A new executive order has been signed in the hopes of strengthening federal networks and infrastructure. The White House released the order on Strengthening the Cybersecurity of Federal Networks and Critical Infrastructure on May 14.

"The EO is intended to modernize, improve and maintain the infrastructure of federal agency information technology and coordinate the efforts of these agencies, and thereby provide for increased risk management," writes lawyer Rosemary McKenna in The National Law Review. "The heads of federal agencies will be held accountable by the President for implementing risk management measures commensurate with the risk and magnitude of the harm that would result from unauthorized access, use, disclosure, disruption, modification, or destruction of IT and data."

McKenna talks about how the EO is calling for risk management reports outlining current measures and action plans to implement NIST cybersecurity standards, and how they must be provided to the Office of Management and Budget and the Secretary of Homeland Security within 90 days of the EO "or, at light speed for government," writes McKenna. "Within 60 days of these reports, the Director of OMB and his designated posse must report to the President on whether the agency reports are appropriate and sufficient, together with a plan to implement through policies and additional measures that may be needed (aligned with the NIST cybersecurity standards), as well as budgetary needs."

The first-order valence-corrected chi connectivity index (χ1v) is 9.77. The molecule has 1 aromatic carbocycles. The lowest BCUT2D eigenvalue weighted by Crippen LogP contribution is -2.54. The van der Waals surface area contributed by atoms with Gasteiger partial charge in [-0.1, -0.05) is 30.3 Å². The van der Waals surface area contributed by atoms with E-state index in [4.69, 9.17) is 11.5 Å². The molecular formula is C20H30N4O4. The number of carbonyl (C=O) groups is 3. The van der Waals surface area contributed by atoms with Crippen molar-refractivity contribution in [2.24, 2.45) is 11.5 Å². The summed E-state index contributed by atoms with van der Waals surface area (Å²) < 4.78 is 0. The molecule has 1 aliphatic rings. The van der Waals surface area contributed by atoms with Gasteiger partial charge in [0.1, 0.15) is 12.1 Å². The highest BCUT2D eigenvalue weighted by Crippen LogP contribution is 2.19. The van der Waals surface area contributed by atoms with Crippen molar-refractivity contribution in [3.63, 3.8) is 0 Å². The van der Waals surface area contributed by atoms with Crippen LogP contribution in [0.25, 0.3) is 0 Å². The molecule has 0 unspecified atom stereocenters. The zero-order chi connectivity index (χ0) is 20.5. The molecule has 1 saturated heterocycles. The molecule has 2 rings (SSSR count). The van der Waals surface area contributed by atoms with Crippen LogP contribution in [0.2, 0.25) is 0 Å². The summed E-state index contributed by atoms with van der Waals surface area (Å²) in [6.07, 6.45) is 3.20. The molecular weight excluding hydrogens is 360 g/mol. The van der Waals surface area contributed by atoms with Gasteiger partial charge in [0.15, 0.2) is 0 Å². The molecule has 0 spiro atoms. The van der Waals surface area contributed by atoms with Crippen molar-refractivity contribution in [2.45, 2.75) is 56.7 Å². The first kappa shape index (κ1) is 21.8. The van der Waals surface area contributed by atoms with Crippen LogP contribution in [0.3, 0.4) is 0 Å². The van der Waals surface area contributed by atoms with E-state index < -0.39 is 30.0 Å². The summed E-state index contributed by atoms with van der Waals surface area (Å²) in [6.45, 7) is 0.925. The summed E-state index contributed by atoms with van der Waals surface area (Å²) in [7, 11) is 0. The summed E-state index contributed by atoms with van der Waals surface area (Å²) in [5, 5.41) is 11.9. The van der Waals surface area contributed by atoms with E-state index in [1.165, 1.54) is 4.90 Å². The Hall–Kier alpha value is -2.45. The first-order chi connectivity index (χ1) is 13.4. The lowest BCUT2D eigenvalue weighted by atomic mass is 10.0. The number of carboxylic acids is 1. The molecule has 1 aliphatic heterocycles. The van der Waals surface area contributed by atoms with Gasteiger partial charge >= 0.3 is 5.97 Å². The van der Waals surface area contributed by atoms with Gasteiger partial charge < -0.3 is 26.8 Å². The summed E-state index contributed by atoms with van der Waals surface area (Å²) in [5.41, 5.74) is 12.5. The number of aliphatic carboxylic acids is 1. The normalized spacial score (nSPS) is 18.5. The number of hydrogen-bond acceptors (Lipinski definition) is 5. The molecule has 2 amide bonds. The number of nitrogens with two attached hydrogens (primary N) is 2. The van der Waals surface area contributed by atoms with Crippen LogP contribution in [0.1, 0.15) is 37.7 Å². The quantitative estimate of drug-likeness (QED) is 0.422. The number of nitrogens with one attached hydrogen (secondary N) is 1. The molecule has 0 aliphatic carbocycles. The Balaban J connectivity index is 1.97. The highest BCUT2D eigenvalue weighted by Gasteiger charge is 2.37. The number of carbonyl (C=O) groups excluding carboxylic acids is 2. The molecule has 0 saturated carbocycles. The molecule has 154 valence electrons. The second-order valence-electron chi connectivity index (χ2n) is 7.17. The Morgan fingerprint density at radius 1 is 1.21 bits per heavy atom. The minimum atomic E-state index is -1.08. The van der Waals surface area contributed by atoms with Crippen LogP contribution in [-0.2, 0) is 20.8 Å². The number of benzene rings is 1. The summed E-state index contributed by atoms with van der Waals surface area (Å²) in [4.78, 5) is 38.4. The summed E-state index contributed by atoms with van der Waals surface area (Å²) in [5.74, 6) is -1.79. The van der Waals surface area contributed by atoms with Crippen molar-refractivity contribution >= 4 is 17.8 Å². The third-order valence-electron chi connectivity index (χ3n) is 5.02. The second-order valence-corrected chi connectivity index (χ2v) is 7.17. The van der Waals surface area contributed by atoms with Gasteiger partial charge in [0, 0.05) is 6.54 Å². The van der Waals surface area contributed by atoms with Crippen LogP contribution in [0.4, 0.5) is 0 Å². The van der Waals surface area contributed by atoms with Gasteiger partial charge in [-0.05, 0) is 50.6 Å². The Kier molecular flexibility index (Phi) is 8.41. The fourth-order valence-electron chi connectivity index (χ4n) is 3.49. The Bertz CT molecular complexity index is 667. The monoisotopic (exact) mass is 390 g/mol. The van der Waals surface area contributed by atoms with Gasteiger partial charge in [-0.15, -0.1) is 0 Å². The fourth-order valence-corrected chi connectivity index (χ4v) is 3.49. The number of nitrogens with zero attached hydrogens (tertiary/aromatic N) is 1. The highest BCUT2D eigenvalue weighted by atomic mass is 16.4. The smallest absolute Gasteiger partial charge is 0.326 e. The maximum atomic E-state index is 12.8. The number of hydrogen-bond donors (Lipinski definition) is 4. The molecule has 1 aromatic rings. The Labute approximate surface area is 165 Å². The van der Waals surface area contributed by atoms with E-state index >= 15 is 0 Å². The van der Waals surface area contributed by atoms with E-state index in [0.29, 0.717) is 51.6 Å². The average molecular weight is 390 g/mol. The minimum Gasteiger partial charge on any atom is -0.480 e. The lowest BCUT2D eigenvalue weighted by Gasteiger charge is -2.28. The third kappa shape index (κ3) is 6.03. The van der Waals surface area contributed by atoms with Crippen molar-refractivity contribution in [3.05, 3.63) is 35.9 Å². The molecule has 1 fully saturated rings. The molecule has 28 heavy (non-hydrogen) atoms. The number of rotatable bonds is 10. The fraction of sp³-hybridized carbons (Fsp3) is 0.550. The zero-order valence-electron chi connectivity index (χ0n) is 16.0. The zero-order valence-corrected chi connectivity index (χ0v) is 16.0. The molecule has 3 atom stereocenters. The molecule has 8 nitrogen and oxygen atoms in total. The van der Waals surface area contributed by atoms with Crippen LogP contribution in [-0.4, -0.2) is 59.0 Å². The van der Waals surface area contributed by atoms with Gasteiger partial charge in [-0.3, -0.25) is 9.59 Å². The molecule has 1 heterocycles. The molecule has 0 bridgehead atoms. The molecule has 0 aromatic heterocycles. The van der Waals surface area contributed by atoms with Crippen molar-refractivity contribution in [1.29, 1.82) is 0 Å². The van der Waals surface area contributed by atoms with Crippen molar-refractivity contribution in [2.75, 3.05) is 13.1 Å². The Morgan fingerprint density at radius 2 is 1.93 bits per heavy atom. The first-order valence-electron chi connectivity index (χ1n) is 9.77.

The EO also builds on a previous one ordered by President Obama in 2013 covering critical infrastructure cybersecurity, writes McKenna, with a group of agencies led by the Secretary of Homeland Security identifying collaboration between agencies and other stakeholders.

The EO also attempts to develop means of "strategic options for deterring adversaries and better protecting the American people from cyber threats."